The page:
Though several years behind schedule, Walmart claimed victory one year ago and broke ground. Construction workers finished foundation work this summer, but were unable to begin vertical construction after it was discovered that they lacked a covenant or unity-of-title joining the two liner properties on either side of its property, including the liner strip owned by the development district.

“To date, the [district], which owns affected property adjacent to the Walmart property, has not yet become a party to a fully executed unity of title,” district manager Craig Wrathell wrote in June to Miami City Attorney Victoria Méndez.

As of Wednesday, the city hadn’t received any updates on the unity-of-title issue, and Walmart had yet to receive a vertical construction permit, according to Mendez.

Around the time Walmart halted work on its project, Stern and Ehrlich filed papers to run in the election for the Midtown district board of supervisors. The governing board was created under state law when Midtown property owners were granted the ability to fund public improvements through tax-exempt bonds leveraged with special assessment fees, and has the power to seek legal action against the retailer.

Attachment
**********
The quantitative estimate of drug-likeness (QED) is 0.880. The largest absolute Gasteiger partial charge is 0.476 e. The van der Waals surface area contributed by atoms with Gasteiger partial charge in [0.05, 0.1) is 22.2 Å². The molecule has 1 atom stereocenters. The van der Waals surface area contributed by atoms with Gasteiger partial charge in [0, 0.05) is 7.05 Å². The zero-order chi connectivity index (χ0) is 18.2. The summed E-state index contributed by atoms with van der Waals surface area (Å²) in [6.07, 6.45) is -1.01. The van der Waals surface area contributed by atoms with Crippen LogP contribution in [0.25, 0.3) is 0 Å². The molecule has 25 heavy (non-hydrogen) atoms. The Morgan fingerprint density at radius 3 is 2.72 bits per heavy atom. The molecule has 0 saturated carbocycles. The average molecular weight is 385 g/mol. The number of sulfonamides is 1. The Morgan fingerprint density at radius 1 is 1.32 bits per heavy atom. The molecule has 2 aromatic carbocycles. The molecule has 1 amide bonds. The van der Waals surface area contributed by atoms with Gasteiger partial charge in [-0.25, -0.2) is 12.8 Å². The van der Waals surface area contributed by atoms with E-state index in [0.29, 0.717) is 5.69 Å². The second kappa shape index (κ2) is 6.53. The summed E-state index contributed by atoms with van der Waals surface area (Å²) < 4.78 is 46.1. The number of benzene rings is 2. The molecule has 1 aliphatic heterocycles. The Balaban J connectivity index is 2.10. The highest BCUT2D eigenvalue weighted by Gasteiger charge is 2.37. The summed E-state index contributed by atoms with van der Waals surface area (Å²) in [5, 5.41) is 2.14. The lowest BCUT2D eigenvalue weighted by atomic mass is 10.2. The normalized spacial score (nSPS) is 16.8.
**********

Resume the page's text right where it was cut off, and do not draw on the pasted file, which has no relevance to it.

The board, for instance, authorized the expense of $100,000 in September to fight aspects of Walmart’s plans that would reduce on-street parking in the district.

It is baffling why ... [DDR] waited until after the election and literally until the night before the candidates were to take office to seek extraordinary relief from this court

Judge Lisa S. Walsh

What happens next is up to Miami Judge Lisa S. Walsh. On Tuesday, she blasted DDR’s attorneys for filing what she deemed a last-minute motion to block Stern and Ehrlich’s swearing in. She said DDR failed to provide evidence backing its complaint and questioned why they’d waited until one month after the election to attack the candidates’ legitimacy and present candidate affidavits submitted back in June.

“It is baffling why, if the plaintiff is relying upon this six-month-old information, it waited until after the election and literally until the night before the candidates were to take office to seek extraordinary relief from this court,” she wrote.

Nevertheless, the two victors were not allowed on the board Tuesday after district leaders said they want to see the courts rule on the case, and Judge Walsh said DDR Miami can pursue its case on a normal time line. Stern, who says his interest in the district is broader than his fight with Walmart, says he’ll use the down time to continue to look for an apartment in Midtown.

Ehrlich, who acknowledged that the board is in a bind, hopes he’ll be able to serve as well.

“They’re walking a bit of a tightrope trying to honor their huge taxpayers within the property and also have those taxpayers be respectful of everybody else,” Ehrlich said. “I don’t know how it will end up.”